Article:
JUDGES 1 and 2
When your leader is not present, you find out how much you have really learned from him, and how much self-motivation you possess. We see today, in the first two chapters of Judges, that Joshua had been dead quite a while and it was now left to each individual tribe to organize the ‘clean-up’ operation in its own land area – driving out the remaining Canaanite inhabitants so as to fully occupy an ethnically and spiritually pure land. The same principle applies to each of us as individual believers: on days when our church leaders are not looking directly into our lives and speaking encouragement to us, how do we react? Do we redouble our efforts to build our relationship with God, to get to know his Word, to make disciples – or do we see it as a chance to slide into our comfort zones and ‘lift our foot off the gas’?
Israel made some initial gestures of enthusiasm, based on a ‘What Would Joshua Do’ principle, and commendably sought the Lord for his instructions. “Judah shall begin the fighting” came the response. Unfortunately, Judah failed to put their full trust in God’s power and provision; instead they asked their neighbours the Simeonites to help them out. As a result, despite the first few battles being very successful – including the temporary capture of Jerusalem and the killing of a local tyrant – the men of Judah failed to drive out the people of the plains (due to their superior armour) and the Jebusites from Jerusalem (due to the huge fortifications). Similarly, Joseph made a good start, but failed to wipe out certain pockets of resistance. The same part-failures were evident in the campaigns of every other Israelite tribe throughout the land.
Verses 11-15 of Chapter 1 and 6-9 of Chapter 2 are restatements of Joshua 15 and 24. They make Judges more complete as a stand-alone book and give a context to the other things described in the first two chapters.
A key passage that sums up the whole of the Book of Judges is 2:10-19. It is based upon a generation that did not know the Lord personally, and whose parents (who did) had not brought them up to fear him as they should have. It goes on to describe a ‘vicious circle’ of sin and rebellion that consists of the following:
- The Israelites get complacent, forsake the Lord, and serve the local Baal gods and idols
- God became angry and punished Israel by giving them into the hands of raiders from the surrounding nations
- The people realized their sin and cried out to the Lord for mercy
- God raised up a ‘Judge’ – a national leader – around whom the entire nation rallied and whose leadership in battle set Israel free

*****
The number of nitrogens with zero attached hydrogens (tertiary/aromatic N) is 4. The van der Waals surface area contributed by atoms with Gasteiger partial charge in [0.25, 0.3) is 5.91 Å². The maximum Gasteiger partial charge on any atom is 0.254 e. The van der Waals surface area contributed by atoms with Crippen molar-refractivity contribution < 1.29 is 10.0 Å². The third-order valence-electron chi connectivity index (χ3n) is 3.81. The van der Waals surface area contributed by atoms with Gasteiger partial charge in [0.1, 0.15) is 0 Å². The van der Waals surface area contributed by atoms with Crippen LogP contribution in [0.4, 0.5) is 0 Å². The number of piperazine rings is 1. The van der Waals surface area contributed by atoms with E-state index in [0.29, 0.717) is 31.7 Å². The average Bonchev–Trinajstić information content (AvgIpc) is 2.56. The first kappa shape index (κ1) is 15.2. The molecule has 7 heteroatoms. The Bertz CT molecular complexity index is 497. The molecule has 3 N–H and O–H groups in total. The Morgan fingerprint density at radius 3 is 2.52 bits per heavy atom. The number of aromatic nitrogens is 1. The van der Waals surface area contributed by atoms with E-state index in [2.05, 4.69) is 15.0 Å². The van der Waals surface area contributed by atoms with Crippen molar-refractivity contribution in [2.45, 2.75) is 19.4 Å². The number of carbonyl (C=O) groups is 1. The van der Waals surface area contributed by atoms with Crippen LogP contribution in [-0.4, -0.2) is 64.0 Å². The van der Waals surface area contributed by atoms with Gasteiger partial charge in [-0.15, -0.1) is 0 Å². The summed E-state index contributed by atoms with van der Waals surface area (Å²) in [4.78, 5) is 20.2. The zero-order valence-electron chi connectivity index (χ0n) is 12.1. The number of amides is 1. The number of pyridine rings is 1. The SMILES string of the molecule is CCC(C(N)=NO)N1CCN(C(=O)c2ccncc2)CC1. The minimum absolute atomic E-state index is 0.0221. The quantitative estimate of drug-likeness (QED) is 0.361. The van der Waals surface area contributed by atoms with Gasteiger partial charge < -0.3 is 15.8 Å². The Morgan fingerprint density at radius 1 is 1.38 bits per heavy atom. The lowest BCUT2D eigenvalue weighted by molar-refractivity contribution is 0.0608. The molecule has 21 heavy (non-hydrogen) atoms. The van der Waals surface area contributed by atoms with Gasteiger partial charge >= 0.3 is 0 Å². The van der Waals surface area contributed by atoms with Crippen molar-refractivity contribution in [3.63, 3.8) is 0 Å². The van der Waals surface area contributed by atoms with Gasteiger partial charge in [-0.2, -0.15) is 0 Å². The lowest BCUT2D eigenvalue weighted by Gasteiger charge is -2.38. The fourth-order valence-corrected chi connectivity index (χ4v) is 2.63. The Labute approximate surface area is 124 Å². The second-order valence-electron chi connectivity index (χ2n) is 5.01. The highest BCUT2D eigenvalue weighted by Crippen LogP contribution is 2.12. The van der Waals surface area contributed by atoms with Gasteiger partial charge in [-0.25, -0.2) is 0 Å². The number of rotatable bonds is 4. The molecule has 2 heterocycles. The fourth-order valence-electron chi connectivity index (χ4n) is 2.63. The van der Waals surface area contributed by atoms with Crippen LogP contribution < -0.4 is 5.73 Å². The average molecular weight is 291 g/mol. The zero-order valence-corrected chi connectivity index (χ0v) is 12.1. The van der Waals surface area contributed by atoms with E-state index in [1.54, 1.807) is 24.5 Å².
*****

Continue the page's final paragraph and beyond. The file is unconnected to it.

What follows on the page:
- Once the Judge died, the pattern started all over again.
We learn that every generation has to come to a personal experience and knowledge of the Lord. God has no ‘grandchildren’, only sons and daughters; there is no such thing as an indirect relationship with him. We need to learn that, as Christian parents, it is our prime duty to bring up our children to know the Lord, mainly by living consistently and faithfully in our home lives as much as in our ‘church’ or ‘community’ lives, since our kids see through any hypocrisy and double-talk so easily. As anyone knows, the way you conduct yourself in your own kitchen or living room is the way you really are – irrespective of how ‘spiritual’ a presence you put forward in public church meetings! The solution is for us to be consistently godly and faithful in all circumstances, and to repent of those times or situations when we fall short of that. We should get used to apologizing to our children regardless of how young or old they are. Just as the older Israelite generation were so busy fighting battles to capture the land that they may have neglected their own children’s upbringing, so we must avoid the great danger of being so busy ‘doing church’ that we neglect the most important disciples we will ever have.
The ‘next generation’ also means those Christians newer in the faith than us, who look to us for spiritual parenting. This kind of hands-on, doctrine-and-life-together lifestyle of discipleship is the only way to properly grow church. What is the point of us knowing God so well and the next generation just knowing about him?!
So, let’s learn the big lessons from Judges as we read it over the next weeks; it was written primarily for us today, as a matter of fact. How is the ‘conquest’ of Thurrock (or wherever you currently live) progressing? Who are you relying on for strength? How close are you to the Holy Spirit? Who are you discipling? Who is mentoring you? Food for thought, I think!